A Delightful Salmon Recipe for FF – R. Jehn

Crusted Salmon with Red Wine Sauce (17 May 2004)

Thanks to Sally James, Sara Moulton, and a little inspiration.

A note about the cooking technique – the original recipe from Sally James fried the fish in olive oil. Near-broiling avoids one of the disadvantages of frying since the oil content is minimal; also, it goes a little faster, still toasts the crust slightly, but does not overcook the fish if you’re attentive. They also used neither basil nor mint, which add a great deal to the flavours.

1/2 cup pinot noir, red zinfandel or shiraz wine(a fruity red !)

In a small saucepan, slowly bring the wine to a very low simmer. For purposes of timing the meal, the objective is to reduce the wine by 1/3 to 1/2, evaporate the alcohol, and produce a flavourful sauce. It will take about 15 to 20 minutes to bring the wine to a simmer and reduce it sufficiently.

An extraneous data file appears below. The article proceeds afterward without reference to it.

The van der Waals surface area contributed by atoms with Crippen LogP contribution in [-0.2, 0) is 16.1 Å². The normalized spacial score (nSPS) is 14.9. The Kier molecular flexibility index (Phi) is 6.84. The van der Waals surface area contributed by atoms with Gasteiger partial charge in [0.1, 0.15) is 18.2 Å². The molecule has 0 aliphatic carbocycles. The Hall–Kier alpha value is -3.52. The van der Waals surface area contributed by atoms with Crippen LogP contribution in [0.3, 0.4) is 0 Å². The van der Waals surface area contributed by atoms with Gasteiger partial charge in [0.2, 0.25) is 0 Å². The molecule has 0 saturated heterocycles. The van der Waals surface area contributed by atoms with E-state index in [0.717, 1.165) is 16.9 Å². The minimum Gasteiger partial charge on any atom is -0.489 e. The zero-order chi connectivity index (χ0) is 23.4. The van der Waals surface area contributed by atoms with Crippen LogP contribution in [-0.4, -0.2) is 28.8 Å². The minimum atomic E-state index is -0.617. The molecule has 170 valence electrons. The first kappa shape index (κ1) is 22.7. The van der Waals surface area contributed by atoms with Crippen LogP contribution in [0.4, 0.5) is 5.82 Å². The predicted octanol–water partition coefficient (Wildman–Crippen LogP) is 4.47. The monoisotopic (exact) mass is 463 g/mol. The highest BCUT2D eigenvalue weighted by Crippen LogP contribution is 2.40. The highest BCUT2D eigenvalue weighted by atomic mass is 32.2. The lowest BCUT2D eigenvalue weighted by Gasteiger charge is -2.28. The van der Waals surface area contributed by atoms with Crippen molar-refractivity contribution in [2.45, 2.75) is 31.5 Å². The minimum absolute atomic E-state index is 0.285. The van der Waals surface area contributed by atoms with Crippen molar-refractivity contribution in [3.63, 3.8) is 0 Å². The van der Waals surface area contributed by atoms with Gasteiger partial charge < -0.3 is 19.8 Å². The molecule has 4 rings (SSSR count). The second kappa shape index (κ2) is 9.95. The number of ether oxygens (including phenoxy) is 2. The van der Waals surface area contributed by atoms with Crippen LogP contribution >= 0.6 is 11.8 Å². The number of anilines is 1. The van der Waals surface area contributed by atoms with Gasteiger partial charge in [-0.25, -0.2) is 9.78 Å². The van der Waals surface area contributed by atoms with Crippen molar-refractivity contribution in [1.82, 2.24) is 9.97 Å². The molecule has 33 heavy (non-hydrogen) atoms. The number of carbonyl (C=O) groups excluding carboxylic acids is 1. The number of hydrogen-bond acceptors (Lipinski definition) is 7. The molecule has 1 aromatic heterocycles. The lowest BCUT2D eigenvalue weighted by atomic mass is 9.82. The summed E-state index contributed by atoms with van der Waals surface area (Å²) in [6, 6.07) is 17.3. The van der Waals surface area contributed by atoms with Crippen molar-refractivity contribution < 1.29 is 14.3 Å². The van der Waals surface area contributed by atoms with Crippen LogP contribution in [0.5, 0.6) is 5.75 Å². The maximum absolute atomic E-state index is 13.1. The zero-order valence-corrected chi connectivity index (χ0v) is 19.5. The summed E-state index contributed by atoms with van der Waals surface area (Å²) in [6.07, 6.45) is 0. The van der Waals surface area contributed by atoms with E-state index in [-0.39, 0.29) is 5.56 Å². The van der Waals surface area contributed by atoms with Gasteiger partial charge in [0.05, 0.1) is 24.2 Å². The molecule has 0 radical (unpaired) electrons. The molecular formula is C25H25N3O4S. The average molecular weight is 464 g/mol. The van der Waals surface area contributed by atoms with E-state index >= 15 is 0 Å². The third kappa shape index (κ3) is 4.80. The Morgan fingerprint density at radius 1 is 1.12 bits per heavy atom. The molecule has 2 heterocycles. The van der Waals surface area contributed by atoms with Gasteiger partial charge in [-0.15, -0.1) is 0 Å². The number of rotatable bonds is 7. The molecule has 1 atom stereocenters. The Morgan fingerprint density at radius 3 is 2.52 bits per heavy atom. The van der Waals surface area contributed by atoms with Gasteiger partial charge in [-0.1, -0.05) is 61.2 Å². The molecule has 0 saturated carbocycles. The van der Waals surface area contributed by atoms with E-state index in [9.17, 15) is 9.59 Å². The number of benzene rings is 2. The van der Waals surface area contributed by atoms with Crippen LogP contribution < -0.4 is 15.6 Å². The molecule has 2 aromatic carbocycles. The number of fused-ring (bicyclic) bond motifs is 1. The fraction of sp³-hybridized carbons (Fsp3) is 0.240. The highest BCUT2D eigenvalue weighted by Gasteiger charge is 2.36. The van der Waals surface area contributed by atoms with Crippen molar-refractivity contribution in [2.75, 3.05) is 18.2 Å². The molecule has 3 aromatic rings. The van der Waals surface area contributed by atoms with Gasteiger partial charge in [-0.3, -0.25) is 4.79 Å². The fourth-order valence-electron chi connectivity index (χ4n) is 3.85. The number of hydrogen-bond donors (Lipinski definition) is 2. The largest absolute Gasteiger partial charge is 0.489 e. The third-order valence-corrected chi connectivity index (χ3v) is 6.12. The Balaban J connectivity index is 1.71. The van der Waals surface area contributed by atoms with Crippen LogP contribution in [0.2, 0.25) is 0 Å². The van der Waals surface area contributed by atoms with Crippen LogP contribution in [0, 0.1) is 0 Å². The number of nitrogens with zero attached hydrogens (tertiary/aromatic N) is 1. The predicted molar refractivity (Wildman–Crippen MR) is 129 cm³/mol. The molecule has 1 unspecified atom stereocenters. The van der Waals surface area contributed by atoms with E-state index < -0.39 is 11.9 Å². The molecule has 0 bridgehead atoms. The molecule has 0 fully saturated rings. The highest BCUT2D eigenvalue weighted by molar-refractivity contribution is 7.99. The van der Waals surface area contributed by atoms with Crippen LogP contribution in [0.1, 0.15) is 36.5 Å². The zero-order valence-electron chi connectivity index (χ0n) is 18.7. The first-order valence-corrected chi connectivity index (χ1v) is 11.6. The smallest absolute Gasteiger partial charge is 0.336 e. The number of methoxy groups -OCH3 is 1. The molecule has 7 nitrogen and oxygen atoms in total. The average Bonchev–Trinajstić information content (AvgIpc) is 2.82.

1/2 tablespoon freshly-ground pepper
3/4 tablespoon yellow mustard seeds (keep ‘em whole, eh?)
1-1/2 teaspoons dried oregano
1 teaspoon dried basil
1/2 teaspoon dried mint leaves

Mix the above ingredients thoroughly in a bowl large enough to accommodate the salmon filets.

Two 5 to 6 ounce salmon filets
Olive oil

Preheat the oven to 475° F. Be sure to keep the oven rack in the middle of the oven.

Lightly coat the salmon filets with oil, then press into the spice and herb mixture, coating the fish on all sides. Place the filets onto a baking dish covered with a wire rack. Bake for about 3-4 minutes per side (depending on thickness of filets), turning once.

1/2 pound fresh asparagus, “snapped” and cleaned*
Chicken stock for cooking
Pepper to taste
A pinch of cayenne

Simmer the asparagus in the stock with spices until just tender, about 4-5 minutes.

Serve with rice, sharing sauce between fish and rice. Garnish with fresh basil leaves (if you like to eat them – I do !!) and serve with the wine you used to prepare the sauce.

*Note: My terminology about “snapping” asparagus refers to a technique of bending the asparagus stems at the bottom until the tough part at the bottom snaps off, leaving the tender upper vegetable. The bottoms can be used to make stock or they can be peeled and used in the dish.

FF = Foodie Friday

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